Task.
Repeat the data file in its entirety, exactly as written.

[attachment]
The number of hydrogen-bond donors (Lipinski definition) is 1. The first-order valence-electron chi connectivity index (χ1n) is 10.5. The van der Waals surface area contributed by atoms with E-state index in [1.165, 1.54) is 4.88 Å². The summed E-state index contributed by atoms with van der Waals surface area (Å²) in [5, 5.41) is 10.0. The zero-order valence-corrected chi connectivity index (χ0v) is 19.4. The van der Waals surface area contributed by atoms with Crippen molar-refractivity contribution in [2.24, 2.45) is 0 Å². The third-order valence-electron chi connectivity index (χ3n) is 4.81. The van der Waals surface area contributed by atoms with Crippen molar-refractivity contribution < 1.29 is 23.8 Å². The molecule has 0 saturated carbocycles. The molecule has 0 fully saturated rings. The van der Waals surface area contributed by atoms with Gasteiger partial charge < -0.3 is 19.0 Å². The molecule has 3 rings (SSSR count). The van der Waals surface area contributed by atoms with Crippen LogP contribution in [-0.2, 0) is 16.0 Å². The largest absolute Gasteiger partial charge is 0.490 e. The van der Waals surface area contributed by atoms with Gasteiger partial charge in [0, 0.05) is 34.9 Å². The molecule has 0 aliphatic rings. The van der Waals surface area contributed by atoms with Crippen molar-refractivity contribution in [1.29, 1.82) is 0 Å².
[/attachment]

The number of hydrogen-bond donors (Lipinski definition) is 1. The first-order valence-electron chi connectivity index (χ1n) is 10.5. The van der Waals surface area contributed by atoms with E-state index in [1.165, 1.54) is 4.88 Å². The summed E-state index contributed by atoms with van der Waals surface area (Å²) in [5, 5.41) is 10.0. The zero-order valence-corrected chi connectivity index (χ0v) is 19.4. The van der Waals surface area contributed by atoms with Crippen molar-refractivity contribution in [2.24, 2.45) is 0 Å². The third-order valence-electron chi connectivity index (χ3n) is 4.81. The van der Waals surface area contributed by atoms with Crippen molar-refractivity contribution < 1.29 is 23.8 Å². The molecule has 0 saturated carbocycles. The molecule has 0 fully saturated rings. The van der Waals surface area contributed by atoms with Gasteiger partial charge < -0.3 is 19.0 Å². The molecule has 3 rings (SSSR count). The van der Waals surface area contributed by atoms with Crippen LogP contribution in [-0.2, 0) is 16.0 Å². The largest absolute Gasteiger partial charge is 0.490 e. The van der Waals surface area contributed by atoms with Gasteiger partial charge in [0, 0.05) is 34.9 Å². The molecule has 0 aliphatic rings. The van der Waals surface area contributed by atoms with Crippen molar-refractivity contribution in [1.29, 1.82) is 0 Å².